My office works closely with the excellent Labour Councillors in Crosby, Formby, Maghull, Aintree and Melling and the Labour Town Councillors in Maghull. Councillors do a great job representing their areas and face the almost impossible task of managing the council finances after unprecedented cuts from central government. My Labour colleagues are doing their best in very difficult circumstances and deserve credit for trying to protect services such as children’s centres and services for vulnerable elderly people with little or no money to spare. Our volunteers and councillors do a tremendous amount in their spare time including keeping in touch with residents during the evenings and weekends so that we can represent you as well as possible.
There are 10 parishes in Sefton Central, each with councillors who give their time to serving the community. It is a good opportunity to remember the work they do and to thank them and all volunteers who help their communities throughout the year.
The Council for Mortgage Lenders 2012 forecast shows a predicted rise of 22 per cent in repossessions from 37,000 this year to 45,000 next year. Homeowners across the country in fear of losing their home will not be surprised by this report from the Council Mortgage for Lenders. The independent report says this is a result of rapidly rising unemployment and a squeeze on family incomes.
For too many it will be a bleak Christmas in fear of losing their homes, in court trying to save their home or on the streets having failed to do so. It is these people that are paying the price of this Government’s failing economic policies.
Labour's five point plan for jobs and growth shows a different way. Getting the economy moving and people back to work is the surest way to help families stay in their homes, get the deficit down and put Britain on the right course for the future. I hope that the government will take on board what Labour is proposing to help those families who face difficulties at this time.
The government has announced a strategy on increasing the participation of 16-24 year olds in learning and employment. Grand plans are all very well, but they will be of little comfort to the million young people out of work and unable to find a job. We have to do far more to bridge the gap between education and the world of work if we are to build an economy that fulfils Britain’s promise and can pay its way in the world. But this Tory-led Government is only making things more difficult for young people with short-sighted decisions to axe the Future Jobs Fund, scrap EMAs, treble tuition fees, get rid of face-to-face careers advice and cut funding for youth services like mentoring. It is utterly out of touch with the real needs of Britain.
Labour’s plan for jobs and growth would help 100,000 young people back into work. I urge the Government to bring forward investment in infrastructure like school buildings which would have the added benefit of creating new jobs in industries like construction.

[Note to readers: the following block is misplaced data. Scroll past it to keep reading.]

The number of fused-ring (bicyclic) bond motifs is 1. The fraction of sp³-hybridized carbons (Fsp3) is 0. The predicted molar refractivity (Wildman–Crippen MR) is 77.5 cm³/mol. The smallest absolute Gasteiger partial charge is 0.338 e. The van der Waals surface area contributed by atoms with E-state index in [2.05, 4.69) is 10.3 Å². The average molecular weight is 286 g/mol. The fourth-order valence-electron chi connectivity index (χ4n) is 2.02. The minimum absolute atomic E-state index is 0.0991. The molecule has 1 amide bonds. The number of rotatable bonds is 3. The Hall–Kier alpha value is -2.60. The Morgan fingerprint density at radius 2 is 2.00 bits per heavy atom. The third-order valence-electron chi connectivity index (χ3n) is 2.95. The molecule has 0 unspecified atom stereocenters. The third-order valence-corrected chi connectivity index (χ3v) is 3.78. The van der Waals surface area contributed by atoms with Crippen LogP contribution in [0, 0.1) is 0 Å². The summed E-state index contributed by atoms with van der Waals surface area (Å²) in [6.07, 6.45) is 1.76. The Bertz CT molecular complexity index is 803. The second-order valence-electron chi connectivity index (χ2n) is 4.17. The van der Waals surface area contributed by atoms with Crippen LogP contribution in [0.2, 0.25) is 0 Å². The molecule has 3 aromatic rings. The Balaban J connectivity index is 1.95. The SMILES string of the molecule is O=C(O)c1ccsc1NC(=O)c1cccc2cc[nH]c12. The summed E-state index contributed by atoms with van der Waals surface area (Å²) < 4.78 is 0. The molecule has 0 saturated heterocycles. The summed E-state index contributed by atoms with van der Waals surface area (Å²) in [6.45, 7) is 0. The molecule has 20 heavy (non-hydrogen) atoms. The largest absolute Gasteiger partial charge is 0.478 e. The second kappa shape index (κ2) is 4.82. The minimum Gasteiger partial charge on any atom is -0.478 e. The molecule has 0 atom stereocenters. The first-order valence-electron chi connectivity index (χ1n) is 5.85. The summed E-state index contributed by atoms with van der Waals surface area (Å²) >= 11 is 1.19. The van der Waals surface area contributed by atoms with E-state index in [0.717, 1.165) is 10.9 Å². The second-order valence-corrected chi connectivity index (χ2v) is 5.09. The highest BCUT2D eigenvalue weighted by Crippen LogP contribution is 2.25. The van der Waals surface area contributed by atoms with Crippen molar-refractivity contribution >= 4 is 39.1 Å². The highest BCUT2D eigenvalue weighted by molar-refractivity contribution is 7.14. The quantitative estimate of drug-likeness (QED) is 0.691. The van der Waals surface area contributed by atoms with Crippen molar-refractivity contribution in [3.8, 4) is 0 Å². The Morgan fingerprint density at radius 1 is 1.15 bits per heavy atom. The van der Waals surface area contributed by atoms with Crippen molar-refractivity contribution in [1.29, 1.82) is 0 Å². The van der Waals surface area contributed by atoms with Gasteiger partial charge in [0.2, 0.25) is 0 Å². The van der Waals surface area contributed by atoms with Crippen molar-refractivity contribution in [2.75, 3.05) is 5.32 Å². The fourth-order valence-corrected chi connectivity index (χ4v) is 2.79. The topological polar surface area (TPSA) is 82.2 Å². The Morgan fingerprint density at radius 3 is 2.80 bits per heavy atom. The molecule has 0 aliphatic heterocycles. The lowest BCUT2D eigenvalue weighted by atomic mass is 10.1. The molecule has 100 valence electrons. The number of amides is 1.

The Government has not done enough to boost apprenticeships for young people at a time when youth unemployment is over one million. The rate of increase for both 16-18 and 19-24 apprenticeships has slowed compared with 2008/9 and 2009/10 and the head of the Government’s apprenticeship service has warned about a lack of apprenticeship places for school leavers. Labour has called on the Government to use its power as a consumer to reward companies offering apprenticeships for contracts above a £1m threshold
We should congratulate our hard working young pupils on another set of results that shows overall primary school results have improved yet again, with 3 per cent more children getting the required levels of English and Maths compared with 2007. This is the ‘Sure Start Generation’ that benefited from Labour’s investment in early years.
However, the real measure of a successful school is not raw test results but the progress that children make from all abilities. So while these are a fantastic set of results we need to do more to narrow the attainment gap between pupils from different backgrounds and who start from different levels.
The fact that only a quarter of low attainers at age 7 go on to meet the expected Level 4 in English or Maths when they leave primary school is not good enough. The Government must use the Pupil Premium as a lever to improve literacy and numeracy at primary schools, by issuing guidance on how best to use the resources, and measuring the impact of the funding.
The Government's cuts to children's centres, homework and breakfast clubs could make this gap even worse. And figures published by Labour this week reveal the Government’s actions have led to a near-halving in one-to-one reading support to help children who have fallen behind. We mustn’t let more children from the Sure Start generation fall behind.
We need to learn from the 570 schools across England as to why all their pupils achieved the required levels and spread best practice to the 1,310 that have fallen below the floor standards. A range of interventions is needed, depending on the best available evidence. The Government should have to encourage collaboration between schools to raise standards for all, not just impose pet-project solutions from Whitehall.
Many people will be working over Christmas including those in our fire, police and ambulance services. Remember too the nurses and care staff who will look after people in hospital and out in the community and those many people who face tough time this Christmas. I hope that you and your family have a great Christmas but we can all spare a thought for those less fortunate than us while we celebrate with family and friends.